Garden Growing Mediums

Garden Growing Mediums

Various soil mixtures.

We are going on a brief trip through various garden growing mediums bedding options. You can research the items below and find more detailed explanations of the different discussion items on the web.

Dirt composition

USDA Loam breakdown for understand the make up of loam. Loam is one the ideal garden growing mediums for soil based gardens. It can take years to create the ideal mix.
USDA Loam breakdown to understanding the makeup of loam. Loam is one of the ideal garden growing mediums for soil-based gardens. It can take years to create the perfect mix.

The ideal dirt composition is clay, sand, silt, and organic matter to create loam soil. Loam is a rich, friable (crumbly) soil with nearly equal parts of sand and Silt and somewhat less clay.

Loam in subsoil receives various minerals and amounts of clay by leaching (percolation) from the topsoil above. Soil is heavy to move,  requires amendments such as fertilizers, peat moss, mulch, and vermiculite.

My Three Sisters

Alfalfa, Straw, and Compost are essential elements of my growing medium. Below is information about My Three Sisters and the value each Sister brings to the garden. When joined together and digested using bacteria, you create Humus.  Once in the Humus state, you will instinctively know what great growing medium is from the smell, texture, water retention.


Alfalfa is the bottom layer and is the main source of nitrogen and makes one of the fortified garden growing mediums.
Alfalfa is the middle layer and is the primary nitrogen source and makes one of the fortified garden growing mediums.

Surprisingly, alfalfa hasn’t gained as much attention as other organic soil amendments. Alfalfa is very high in vitamins, plus N-P-K-Ca, Mg, and other valuable minerals. It also includes sugars, starches, proteins, fiber, and 16 amino acids. Alfalfa helps plants generate larger blossoms and increases the tolerance to cold.

Used as a soil amendment, Alfalfa has ranges of N 2.0-2.5%, P .5-1.0%, K 1.%. It is a source of protein and carbohydrates that encourage microbial action in the soil. Alfalfa is an all-purpose, slow-release fertilizer. It also generates heat when decomposing.

Alfalfa also has an essential ingredient in triacontanol, a potent plant growth regulator. Too much of a good thing can cause damage to your soil and plants. Alfalfa can help balance this action.

Using Alfalfa adds nitrogen, phosphorus, and is a beneficial insect food. As the Alfalfa decomposition, it generates heat. The heat allows for early planting and late-season crop production. What else could you do you want?

Straw as a soil amendment


Straw’s ability to hold moisture, up to 270 pounds of water per bale, and breaks down into organic plant food. Straw does not contain vital nutrients but provides oxygen and carbon to plant roots.

There are many examples of using straw as a garden material. Use straw as an insulating cover for plants in cold climates to protect plants during the winter. Straw combined with manure helps keep nitrogen.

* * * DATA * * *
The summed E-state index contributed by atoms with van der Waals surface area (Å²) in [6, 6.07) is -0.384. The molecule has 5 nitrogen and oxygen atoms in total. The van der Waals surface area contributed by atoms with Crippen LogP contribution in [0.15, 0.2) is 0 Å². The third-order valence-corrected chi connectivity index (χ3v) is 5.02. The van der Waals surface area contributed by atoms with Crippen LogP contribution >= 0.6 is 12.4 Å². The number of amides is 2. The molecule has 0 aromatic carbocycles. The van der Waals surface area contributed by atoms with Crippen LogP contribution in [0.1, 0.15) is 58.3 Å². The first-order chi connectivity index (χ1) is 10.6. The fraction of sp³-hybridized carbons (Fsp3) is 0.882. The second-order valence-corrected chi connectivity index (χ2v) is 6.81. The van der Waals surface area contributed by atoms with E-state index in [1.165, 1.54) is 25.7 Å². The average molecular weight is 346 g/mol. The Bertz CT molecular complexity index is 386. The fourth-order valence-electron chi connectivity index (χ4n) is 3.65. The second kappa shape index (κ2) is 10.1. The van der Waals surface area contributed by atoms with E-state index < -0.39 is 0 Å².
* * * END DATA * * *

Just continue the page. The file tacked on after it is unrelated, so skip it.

Compost as a soil amendment


Generally, compost contains plant materials, newspaper, decaying fruits, grass clippings, leaves, straw, bark, and aged manure.

The upside to compost is it retains water, provides nutrients, cools the soil surface, and prevents soil crusting, thereby allowing water to be absorbed in the soil more easily.

The downside to compost is that it may contain insects’ larvae, weed seed, and green manure if not processed correctly. If the mulch smells like vinegar, ammonia, sulfur, or silage, don’t use it. That indicates the mulch was not handled correctly and is anaerobic. Test your mulch with an acid tester. Toxic mulch will have a ph of 1.8 to 2.5.

Fungal Issues

With compost, you can have fungus problems too. The shotgun or artillery fungus (Sphaerobolus) may cause serious issues. The fungus shoots spores into the air, and they may drift into your home, autos, etc. Fungi spores will resemble tar spots, and they will damage painted surfaces.

Slime Molds

Slime molds are another fungus nuisance. The slime molds produce toadstools or mushrooms. If you are not 100% sure what kind of mushrooms and fungi they are, remove and dispose of all in your raised bed.

Humus as a soil


Humus is a nonliving, finely divided organic matter in the soil derived from microbial decomposition of plant and animal substances. The color range for Humus is from brown to black. Carbon is the primary part of the Humus. Other nutrients are nitrogen and smaller amounts of phosphorus and sulfur.

As organic matter decomposes, its components are broken down by microorganisms into forms usable by plants. Humus ranking is how well it is blended into the mineral soil, the types of organisms involved in its decomposition, and the vegetation origins.

Humus provides:

  • nutrients essential for plant growth
  • increases the soil’s water absorption
  • improves soil workability

The ideal growing medium I have found is Humus. Plant roots grow faster and easier in the humus compared to earth. The wonderful thing about our process is that humus is the by-product of the raised bed process.